Your dog’s hair is falling out. And not just a little bit — we’re talking tufts of hair rolling down your hallway like tumbleweed in the Wild West. But before you start freaking out, here’s some information about dog hair loss that you need to know.
“Some breeds are naturally going to shed a whole bunch and some breeds aren’t going to shed very much at all,” says Dr. Chris Reeder, a veterinarian at BluePearl Veterinary Partners in Nashville, Tennessee, who is board-certified in dermatology. “You have to look at what kind of breed of dog you have and if it’s normal and natural for them to shed a lot, versus the dogs that don’t normally shed a whole lot.”
First step, research your breed and determine whether regular shedding is a common occurrence for them.
“If a person has a Labrador retriever and it’s shedding a lot but there’s no actual alopecia, there’s no bare spots, there’s no baldness on the dog, then it’s usually not a problem,” Reeder says. “Just about every breed’s going to go through bigger cycles, one or two times a year anyway. That’s something that’s a natural phenomenon.”
What’s not natural is bald spots on your dog’s body.
“[If] there’s some degree of alopecia (a.k.a. baldness) and that’s the concern,” he says. “That’s when owners may want to investigate it a little further.”
Hair loss around the eyes or on the trunk of the body, or extreme hair thinning where you can almost see the skin or there is no hair at all, would all be something to investigate the cause of, according to Reeder, so schedule a vet visit. But Before you go, note your dog’s symptoms.
“There are two main categories of hair loss: itchy and non-itchy,” Reeder says. “If the dog’s scratching, licking, chewing, biting, rubbing, rolling, any of those things, and the hair’s coming out because of [this behavior], that’s different than the hair falling out and the dog doesn’t seem bothered by it. It’s not itchy, it’s not scratching, it’s not having a problem. So we try to classify that from the owner.”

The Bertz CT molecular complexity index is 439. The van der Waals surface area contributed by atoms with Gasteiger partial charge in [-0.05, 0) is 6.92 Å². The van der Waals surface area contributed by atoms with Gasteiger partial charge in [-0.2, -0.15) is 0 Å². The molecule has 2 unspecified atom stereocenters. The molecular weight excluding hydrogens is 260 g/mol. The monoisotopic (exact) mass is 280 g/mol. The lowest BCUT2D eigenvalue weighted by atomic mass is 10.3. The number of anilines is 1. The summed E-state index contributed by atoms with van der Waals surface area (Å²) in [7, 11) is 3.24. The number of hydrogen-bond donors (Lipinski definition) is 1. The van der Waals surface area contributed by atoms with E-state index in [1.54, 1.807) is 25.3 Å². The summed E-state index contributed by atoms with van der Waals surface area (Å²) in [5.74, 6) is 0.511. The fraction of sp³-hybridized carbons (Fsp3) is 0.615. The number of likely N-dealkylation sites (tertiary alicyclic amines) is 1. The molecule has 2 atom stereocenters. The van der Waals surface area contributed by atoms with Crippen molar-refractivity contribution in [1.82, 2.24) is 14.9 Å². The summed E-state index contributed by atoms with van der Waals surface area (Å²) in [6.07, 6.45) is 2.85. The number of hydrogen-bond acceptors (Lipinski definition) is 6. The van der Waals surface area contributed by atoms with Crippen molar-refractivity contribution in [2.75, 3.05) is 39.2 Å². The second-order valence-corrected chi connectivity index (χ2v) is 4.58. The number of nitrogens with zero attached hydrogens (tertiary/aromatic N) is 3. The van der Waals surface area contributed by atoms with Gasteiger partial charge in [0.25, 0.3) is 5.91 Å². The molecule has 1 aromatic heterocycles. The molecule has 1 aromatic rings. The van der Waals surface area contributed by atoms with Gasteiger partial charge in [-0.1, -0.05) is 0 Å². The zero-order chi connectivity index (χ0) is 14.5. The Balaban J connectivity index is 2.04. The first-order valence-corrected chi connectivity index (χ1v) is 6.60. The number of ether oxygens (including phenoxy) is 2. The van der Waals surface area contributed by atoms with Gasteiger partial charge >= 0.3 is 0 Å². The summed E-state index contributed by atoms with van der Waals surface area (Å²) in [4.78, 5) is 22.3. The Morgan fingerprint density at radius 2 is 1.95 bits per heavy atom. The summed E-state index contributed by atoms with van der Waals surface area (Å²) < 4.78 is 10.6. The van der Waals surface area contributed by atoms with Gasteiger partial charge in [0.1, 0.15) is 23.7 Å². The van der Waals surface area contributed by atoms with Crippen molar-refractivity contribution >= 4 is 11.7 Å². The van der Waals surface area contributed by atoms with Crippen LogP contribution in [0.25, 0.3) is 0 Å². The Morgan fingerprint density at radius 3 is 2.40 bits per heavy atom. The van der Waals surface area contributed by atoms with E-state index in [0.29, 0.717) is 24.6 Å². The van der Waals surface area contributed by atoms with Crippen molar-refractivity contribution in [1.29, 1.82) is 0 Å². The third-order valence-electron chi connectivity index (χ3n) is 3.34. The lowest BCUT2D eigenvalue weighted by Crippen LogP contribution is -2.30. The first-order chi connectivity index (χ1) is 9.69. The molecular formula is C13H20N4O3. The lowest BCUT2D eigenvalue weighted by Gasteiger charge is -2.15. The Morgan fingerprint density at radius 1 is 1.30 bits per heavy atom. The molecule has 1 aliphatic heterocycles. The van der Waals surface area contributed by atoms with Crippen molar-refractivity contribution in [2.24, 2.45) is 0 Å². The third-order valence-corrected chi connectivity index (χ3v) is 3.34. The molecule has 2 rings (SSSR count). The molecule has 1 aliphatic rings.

There are a lot of reasons that dogs lose their hair and Reeder divides them into seven major categories. Take a look at the causes and find out how your vet can help.
Nutritional hair loss in dogs
“Dogs can lose hair when they’re not receiving proper nutrition.
“There’s a lot of [owners] who are really interested in home cooking diets, and that’s one of those that I would be cautious about,” Reeder says. “To make sure that the diet is well-balanced.”
If it’s a commercial food, most of the time it will be balanced, Reeder says, but if you’re making it yourself you’ll need to make sure it’s packed with what your dogs needs to stay healthy.
“So many people are making their own diet, this can be an issue for some cases,” he says.
Treatment: Usually your vet will investigate other causes first, Reeder says, and check a dog’s body condition score (the equivalent of the BMI for humans) and ask questions about your dog’s meals. If a nutritional imbalance is determined to be the cause, you’d need to work with your vet on changing the diet.
Hormonal hair loss in dogs
“There’s a ton of different hormonal reasons for why dogs lose their hair,” Reeder says, adding that with hormonal hair loss, it’s typically very symmetrical and usually affects the trunk of the dog.
One of the most common causes of hormonal hair loss is Hypothyroidism or a low thyroid.
“I feel like [it’s] over-diagnosed, but it certainly causes hair loss,” he says.
Additionally, Cushing’s disease or atypical Cushing’s disease are other common causes.
“That’s an overproduction of hormones,” he says. “So you’ve got too much of these hormones produced by the adrenal gland that cause suppression of the hair growth, then we get hair loss.”
Treatment: If hormonal production is too low, your veterinarian will prescribe thyroid supplementation. If it’s too high, medications that will reduce hormone production will be prescribed.
“Lots of things affect the thyroid, so that’s where testing would have to be done by the veterinarian,” he says.
Allergic hair loss in dogs
There are three types of allergies that are most common, according to Reeder, environmental or what they atopy — meaning something they’re allergic to in the environment — and then flea allergy and food allergy.
“Any of those can create traumatic hair loss, meaning the dog’s itchy, scratchy, they’re going to have symptoms of being allergic, other than hair loss,” he says. “[Symptoms include] scratching, in some of these cases you may or may not see fleas. They’ll be really itchy.”